The difference between a debt collector and a collection agent (and why this matters)
Under the law in BC, a debt collector is a person who is collecting or attempting to collect a debt. BC debt collection laws apply to any person or business that fits this description. It could be a retail business you bought furniture from, a cellphone company you signed a contract with, or a collection agency that has taken over your overdue credit card debt.
A collection agent, meanwhile, is a person or business that collects debt for other parties. A party who is owed money (a creditor) typically “sells” the debt to the collection agent. In exchange, the collection agent typically promises to give the creditor a portion of the debt the agent is able to recover.
Put another way, all collection agents are debt collectors, but not all debt collectors are collection agents.
For example, say you buy a car with financing from the car dealership. You fall behind in your payments. The car dealership decides to hire ABC collection agency to collect from you. Both the car dealership and ABC collection agency are debt collectors. Only ABC collection agency is a collection agent.
When collection agents get involved
A creditor might use a collection agent when:
- the creditor has exhausted its own efforts to collect,
- the amount due does not justify using more expensive means to collect, such as getting a lawyer involved, or
- maintaining goodwill with the debtor is not a priority.
Why this matters
Collection agents have no special legal powers to collect from a debtor. They are like any other creditor. One difference is that collection agents are known for using very aggressive tactics. Some contact debtors often and use intimidation to scare debtors into paying. Many of the laws we explain below are designed to protect debtors from these types of tactics.
As well, collection agents must be licensed by Consumer Protection BC. If a collection agent is treating you badly, Consumer Protection BC has more scope to penalize them. We explain this below, under "Deal with the problem".
Consumer Protection BC licenses collection agents in the province. Use the Consumer Protection BC licence search to see if an agent is properly licensed.
A debt collector can’t harass you
“A debt collector started calling my home a few weeks ago. They were calling 10+ times a day. I asked them to direct their calls to my lawyer, but they kept calling me at home. The other day, I found out they’ve started calling my family members. That was the last straw—I’ve complained to Consumer Protection BC.”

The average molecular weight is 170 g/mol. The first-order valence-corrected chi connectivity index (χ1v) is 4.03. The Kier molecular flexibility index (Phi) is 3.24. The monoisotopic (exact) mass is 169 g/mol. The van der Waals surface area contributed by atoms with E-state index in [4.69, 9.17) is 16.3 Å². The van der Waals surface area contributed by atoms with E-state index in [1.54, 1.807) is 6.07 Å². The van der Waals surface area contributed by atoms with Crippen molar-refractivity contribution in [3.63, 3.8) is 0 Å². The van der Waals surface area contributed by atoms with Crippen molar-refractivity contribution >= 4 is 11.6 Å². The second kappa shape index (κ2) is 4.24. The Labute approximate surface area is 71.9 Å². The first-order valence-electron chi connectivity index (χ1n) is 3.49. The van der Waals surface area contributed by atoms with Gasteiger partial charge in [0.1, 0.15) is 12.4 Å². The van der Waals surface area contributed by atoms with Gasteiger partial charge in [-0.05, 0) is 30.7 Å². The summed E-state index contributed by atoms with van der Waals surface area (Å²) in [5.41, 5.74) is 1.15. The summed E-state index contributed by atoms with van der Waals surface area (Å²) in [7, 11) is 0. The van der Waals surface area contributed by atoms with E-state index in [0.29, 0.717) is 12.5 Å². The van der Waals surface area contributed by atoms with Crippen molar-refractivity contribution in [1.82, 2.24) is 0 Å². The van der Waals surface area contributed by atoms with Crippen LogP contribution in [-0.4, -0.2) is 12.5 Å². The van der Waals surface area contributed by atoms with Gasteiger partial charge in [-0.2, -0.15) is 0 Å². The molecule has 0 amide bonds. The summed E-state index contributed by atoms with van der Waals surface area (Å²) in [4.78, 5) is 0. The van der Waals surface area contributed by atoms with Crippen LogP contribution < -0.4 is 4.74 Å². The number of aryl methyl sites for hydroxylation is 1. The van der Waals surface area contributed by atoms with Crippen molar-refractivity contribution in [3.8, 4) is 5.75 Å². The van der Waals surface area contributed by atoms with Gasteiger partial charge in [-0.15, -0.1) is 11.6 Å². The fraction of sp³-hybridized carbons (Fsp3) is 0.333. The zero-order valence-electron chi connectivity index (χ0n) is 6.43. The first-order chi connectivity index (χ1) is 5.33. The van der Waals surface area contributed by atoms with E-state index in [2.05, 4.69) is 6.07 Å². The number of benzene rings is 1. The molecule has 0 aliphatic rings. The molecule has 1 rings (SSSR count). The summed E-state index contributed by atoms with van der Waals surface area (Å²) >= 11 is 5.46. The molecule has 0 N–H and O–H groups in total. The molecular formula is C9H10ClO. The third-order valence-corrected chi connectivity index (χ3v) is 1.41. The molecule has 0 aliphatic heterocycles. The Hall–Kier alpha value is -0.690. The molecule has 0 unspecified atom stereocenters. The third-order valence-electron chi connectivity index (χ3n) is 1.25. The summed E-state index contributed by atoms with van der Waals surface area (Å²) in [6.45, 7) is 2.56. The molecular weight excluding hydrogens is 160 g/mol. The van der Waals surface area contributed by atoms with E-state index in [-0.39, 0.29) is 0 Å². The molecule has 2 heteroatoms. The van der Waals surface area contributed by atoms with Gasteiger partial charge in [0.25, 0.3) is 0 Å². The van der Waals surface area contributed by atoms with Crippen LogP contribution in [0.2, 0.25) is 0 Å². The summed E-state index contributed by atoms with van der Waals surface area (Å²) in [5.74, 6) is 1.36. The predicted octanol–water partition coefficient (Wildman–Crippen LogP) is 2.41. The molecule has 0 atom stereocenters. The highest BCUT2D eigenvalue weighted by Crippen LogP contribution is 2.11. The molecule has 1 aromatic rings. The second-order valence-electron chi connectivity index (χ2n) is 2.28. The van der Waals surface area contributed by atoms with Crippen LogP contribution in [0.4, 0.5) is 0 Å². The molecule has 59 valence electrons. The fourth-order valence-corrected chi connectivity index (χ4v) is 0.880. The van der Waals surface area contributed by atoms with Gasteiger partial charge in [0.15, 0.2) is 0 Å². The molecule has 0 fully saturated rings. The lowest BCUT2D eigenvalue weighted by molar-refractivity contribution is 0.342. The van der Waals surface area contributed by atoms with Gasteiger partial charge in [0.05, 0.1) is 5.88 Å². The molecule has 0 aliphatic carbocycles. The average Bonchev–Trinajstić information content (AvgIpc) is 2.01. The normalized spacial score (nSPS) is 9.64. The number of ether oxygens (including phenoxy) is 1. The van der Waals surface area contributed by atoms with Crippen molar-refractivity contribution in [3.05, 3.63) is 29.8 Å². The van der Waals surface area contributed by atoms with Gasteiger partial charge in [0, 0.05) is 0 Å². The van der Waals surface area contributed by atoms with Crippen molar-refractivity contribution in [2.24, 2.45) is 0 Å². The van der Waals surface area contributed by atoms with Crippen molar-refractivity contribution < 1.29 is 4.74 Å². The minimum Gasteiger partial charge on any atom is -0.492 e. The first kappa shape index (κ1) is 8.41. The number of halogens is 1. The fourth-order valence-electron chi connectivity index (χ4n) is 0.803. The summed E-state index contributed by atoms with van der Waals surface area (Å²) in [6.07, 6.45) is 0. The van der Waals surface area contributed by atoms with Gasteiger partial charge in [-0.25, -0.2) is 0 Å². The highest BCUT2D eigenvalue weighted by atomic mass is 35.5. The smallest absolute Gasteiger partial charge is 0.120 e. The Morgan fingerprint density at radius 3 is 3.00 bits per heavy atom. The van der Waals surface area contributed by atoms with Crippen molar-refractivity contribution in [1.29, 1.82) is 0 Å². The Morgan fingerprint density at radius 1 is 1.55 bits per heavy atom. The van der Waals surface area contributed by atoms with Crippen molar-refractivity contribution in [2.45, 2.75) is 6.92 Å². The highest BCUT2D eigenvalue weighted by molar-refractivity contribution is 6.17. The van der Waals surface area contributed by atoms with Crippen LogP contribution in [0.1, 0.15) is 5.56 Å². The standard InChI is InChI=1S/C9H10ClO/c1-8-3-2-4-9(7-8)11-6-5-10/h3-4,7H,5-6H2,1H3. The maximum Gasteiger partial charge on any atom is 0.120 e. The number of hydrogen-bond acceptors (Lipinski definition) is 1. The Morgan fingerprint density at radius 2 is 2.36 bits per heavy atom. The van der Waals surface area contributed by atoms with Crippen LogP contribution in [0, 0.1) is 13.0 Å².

– Jeremy, Burnaby
Under the law in BC, a debt collector can’t communicate with a debtor in a way that amounts to harassment. Examples of harassment include:
- using threatening, profane or intimidating language
- exerting excessive or unreasonable pressure
- publishing or threatening to publish a debtor’s failure to pay
For example, a debt collector can’t phone your home every hour demanding payment. This would be exerting excessive or unreasonable pressure.
This rule also covers a member of the debtor’s family or household, a relative, neighbour, friend or acquaintance, or the debtor’s employer.
As well, under Canada’s criminal laws, a debt collector mustn’t:
- threaten to harm a debtor or their property
- abuse its authority to get money from a debtor
- convey false information with the intent to alarm a debtor
A debt collector can’t be deceptive. For example, they can’t send you letters that look like they come from the government when they don’t. That’s considered false information designed to scare you.
See the “Deal with the problem” section below for the steps to take if you’re being harassed by a debt collector.
If you’re the victim of serious harassment, consider seeking legal advice. One example of serious harassment is where a collector makes repeated abusive calls to your employer.
A debt collector must send you written notice before calling you
Under the law in BC, a debt collector can’t try to collect until they’ve sent the debtor written notice. This letter must include all of the following:
- The name of the original creditor.
- The name of the creditor to whom the debt is currently owed, if different from the original creditor.
- The amount of the debt on the date it was due.
- The amount of the debt currently owing.
- The collector’s identity, and its authority for collecting the debt.
However, a debt collector can call a debtor before sending the notice if the collector is only trying to find out the debtor’s home address or email.
A debt collector must wait five days after the written notice is sent (not received) before calling the debtor.
What time of day a debt collector can contact you
Under the law in BC, a debt collector must not communicate by telephone or in person with a debtor:
- from Monday to Saturday before 7 am or after 9 pm
- on a Sunday before 1 pm or after 5pm
- on a statutory holiday at any time